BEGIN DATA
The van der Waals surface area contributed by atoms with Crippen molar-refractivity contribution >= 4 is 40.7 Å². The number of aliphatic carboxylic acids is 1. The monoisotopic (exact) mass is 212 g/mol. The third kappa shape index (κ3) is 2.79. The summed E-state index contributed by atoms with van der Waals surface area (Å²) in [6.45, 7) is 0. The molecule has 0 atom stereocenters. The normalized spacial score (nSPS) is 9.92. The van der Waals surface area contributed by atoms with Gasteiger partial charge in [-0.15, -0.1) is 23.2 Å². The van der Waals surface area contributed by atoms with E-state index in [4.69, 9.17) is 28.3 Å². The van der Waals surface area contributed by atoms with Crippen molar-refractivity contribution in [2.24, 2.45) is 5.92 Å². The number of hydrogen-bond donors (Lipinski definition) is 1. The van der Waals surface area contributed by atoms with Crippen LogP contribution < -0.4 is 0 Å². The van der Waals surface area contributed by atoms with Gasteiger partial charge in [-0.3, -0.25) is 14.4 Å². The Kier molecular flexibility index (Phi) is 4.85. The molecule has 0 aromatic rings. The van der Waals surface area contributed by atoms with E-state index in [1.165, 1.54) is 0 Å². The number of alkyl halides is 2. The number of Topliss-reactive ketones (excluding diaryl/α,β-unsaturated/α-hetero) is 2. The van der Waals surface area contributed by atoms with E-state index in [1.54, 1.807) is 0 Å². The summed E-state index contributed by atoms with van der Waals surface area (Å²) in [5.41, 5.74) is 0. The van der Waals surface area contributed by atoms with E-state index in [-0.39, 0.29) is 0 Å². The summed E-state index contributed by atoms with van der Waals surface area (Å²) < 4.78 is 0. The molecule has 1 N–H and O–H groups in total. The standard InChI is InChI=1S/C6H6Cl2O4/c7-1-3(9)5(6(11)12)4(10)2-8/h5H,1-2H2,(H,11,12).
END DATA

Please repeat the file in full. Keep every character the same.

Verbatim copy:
The van der Waals surface area contributed by atoms with Crippen molar-refractivity contribution >= 4 is 40.7 Å². The number of aliphatic carboxylic acids is 1. The monoisotopic (exact) mass is 212 g/mol. The third kappa shape index (κ3) is 2.79. The summed E-state index contributed by atoms with van der Waals surface area (Å²) in [6.45, 7) is 0. The molecule has 0 atom stereocenters. The normalized spacial score (nSPS) is 9.92. The van der Waals surface area contributed by atoms with Gasteiger partial charge in [-0.15, -0.1) is 23.2 Å². The van der Waals surface area contributed by atoms with E-state index in [4.69, 9.17) is 28.3 Å². The van der Waals surface area contributed by atoms with Crippen molar-refractivity contribution in [2.24, 2.45) is 5.92 Å². The number of hydrogen-bond donors (Lipinski definition) is 1. The van der Waals surface area contributed by atoms with Crippen LogP contribution < -0.4 is 0 Å². The van der Waals surface area contributed by atoms with Gasteiger partial charge in [-0.3, -0.25) is 14.4 Å². The Kier molecular flexibility index (Phi) is 4.85. The molecule has 0 aromatic rings. The van der Waals surface area contributed by atoms with E-state index in [1.165, 1.54) is 0 Å². The number of alkyl halides is 2. The number of Topliss-reactive ketones (excluding diaryl/α,β-unsaturated/α-hetero) is 2. The van der Waals surface area contributed by atoms with E-state index in [1.54, 1.807) is 0 Å². The summed E-state index contributed by atoms with van der Waals surface area (Å²) in [5.41, 5.74) is 0. The van der Waals surface area contributed by atoms with E-state index in [-0.39, 0.29) is 0 Å². The summed E-state index contributed by atoms with van der Waals surface area (Å²) < 4.78 is 0. The molecule has 1 N–H and O–H groups in total. The standard InChI is InChI=1S/C6H6Cl2O4/c7-1-3(9)5(6(11)12)4(10)2-8/h5H,1-2H2,(H,11,12).